The History of the High Meadows Fund
Carl and Judy Ferenbach established The High Meadows Fund (HMF) in 2004 as a supporting organization of the Vermont Community Foundation (VCF) because of VCF's capacity as a knowledgeable and engaged partner to inform and guide effective grantmaking in Vermont. Over its first few years, guided by a board of directors with deep familiarity with Vermont and the working landscape, the High Meadows Fund narrowed its focus to environmental grantmaking directed at promoting sustainable farm and forest enterprises, clean energy, and resilient land use in Vermont. A separate High Meadows Foundation was established for philanthropic giving outside the state.
HMF’s dual mission to improve the vibrancy of Vermont’s communities and the health of the natural environment inspires us to both mitigate the factors that contribute to the changing climate, and adapt to the risks and vulnerabilities brought about by extreme weather events and other impacts of the changing climate. These challenges shine a spotlight on the environmental and social justice challenges inherent in adapting to a changing climate, as Vermonters with more modest incomes are likely to live in housing that is expensive to heat and/or vulnerable to the impact of storm water erosion and flooding.
From its inception through December 2017, the High Meadows Fund has made grants totaling over $12.1 million. The High Meadows Fund recognizes that actions beyond grantmaking play an important role in serving our mission. Convening stakeholders with well-crafted agendas, contracting for specific research, and investing a portion of our assets for mission impact are strategies in addition to making grants. High Meadows considers the role of private markets in bringing successful ideas to scale over the long term.
High Meadows listens and watches for areas of specific need and opportunity in Vermont. From 2010 to 2015 High Meadows gave particular attention to first understanding, and then addressing, barriers to improving the energy performance of Vermont’s homes and community buildings. High Meadows saw this as a key strategy for reducing Vermonters’ greenhouse gas emissions. After Tropical Storm Irene in 2011, the High Meadows board turned more attention to the impact of the already changing climate on Vermont agriculture, land use, and community development. The fund’s watershed resilience initiative and its interest in zero-energy modular homes resulted from our post-Irene line of inquiry.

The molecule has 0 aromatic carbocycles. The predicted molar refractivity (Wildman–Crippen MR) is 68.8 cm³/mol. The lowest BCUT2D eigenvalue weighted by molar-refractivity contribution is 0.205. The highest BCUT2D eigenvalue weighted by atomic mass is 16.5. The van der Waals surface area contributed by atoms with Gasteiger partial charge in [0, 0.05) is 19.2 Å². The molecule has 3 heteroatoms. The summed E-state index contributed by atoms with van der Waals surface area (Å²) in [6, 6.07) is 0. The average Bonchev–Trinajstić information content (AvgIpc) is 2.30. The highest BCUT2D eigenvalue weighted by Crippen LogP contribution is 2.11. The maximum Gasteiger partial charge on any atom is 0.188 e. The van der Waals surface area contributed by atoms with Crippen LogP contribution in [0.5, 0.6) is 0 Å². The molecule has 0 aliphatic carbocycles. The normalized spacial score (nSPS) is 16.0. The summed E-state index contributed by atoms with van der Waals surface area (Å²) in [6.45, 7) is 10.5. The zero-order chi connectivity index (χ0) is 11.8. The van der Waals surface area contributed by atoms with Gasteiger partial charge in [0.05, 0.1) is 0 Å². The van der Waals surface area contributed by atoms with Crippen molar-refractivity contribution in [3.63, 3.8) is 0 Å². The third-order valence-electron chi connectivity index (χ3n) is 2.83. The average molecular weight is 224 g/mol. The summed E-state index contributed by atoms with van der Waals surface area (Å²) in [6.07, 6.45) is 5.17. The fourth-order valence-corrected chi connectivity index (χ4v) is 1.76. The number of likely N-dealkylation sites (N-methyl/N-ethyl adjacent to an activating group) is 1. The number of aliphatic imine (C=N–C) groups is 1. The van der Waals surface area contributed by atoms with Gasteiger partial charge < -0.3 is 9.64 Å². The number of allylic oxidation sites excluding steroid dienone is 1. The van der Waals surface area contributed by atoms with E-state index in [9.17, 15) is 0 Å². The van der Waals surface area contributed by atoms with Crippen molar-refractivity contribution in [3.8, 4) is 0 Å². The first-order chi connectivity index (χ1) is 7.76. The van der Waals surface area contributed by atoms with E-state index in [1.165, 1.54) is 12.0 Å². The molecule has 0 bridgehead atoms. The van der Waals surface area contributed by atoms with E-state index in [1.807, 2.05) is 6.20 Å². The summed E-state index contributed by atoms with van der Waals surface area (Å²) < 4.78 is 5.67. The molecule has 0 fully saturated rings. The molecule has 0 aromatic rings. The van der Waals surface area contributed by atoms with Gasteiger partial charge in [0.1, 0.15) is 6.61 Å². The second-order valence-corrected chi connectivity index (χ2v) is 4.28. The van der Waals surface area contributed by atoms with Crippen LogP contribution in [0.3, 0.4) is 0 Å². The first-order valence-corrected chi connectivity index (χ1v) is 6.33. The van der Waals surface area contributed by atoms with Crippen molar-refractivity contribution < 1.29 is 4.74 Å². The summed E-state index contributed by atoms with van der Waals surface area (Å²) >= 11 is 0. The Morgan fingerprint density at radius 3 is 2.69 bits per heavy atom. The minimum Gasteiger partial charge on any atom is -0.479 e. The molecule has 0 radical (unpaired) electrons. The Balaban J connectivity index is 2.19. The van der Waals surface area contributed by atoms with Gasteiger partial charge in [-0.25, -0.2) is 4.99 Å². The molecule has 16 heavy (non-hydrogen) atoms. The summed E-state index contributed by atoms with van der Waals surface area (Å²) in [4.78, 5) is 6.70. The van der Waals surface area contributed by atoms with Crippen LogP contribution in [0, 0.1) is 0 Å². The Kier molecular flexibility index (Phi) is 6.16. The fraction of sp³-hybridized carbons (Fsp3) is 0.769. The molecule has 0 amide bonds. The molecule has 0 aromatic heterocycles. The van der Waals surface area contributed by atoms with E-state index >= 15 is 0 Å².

In 2017, High Meadows engaged a consultant to interview our grantees and other key partners to explore opportunities to achieve greater impact. These interviews reinforced our commitment to providing more than grant funding. Grantees and other funders value High Meadows’ role in fostering learning and connections among diverse practitioners across our areas of focus. Those we interviewed suggested High Meadows more actively share what we are learning and draw more attention to the work of our grant and investment partners, while also more proactively reach out to funders who share our values and mission.
You can learn more about what we heard from these interviews in our “2017 Reflections” blog post. In 2018, we hired a full-time Program Officer. With this new addition to our team, High Meadows can devote more resources to storytelling, blog posts, and active engagement with other funders who share our values and areas of focus.
The High Meadows Fund Board recognizes the fluidity of its process: we set out a strategy and course of action, reflect on our accomplishments and challenges, and make adjustments. We review our objectives annually, leave room for the new and unexpected each year, and use what we learn to influence broader policy and market activity in our fields of interest. The board also recognizes our effectiveness relies on the diligence and creativity of our grant, investment, and thought partners. We are grateful for the commitment, skill, and grace they bring to working alongside us.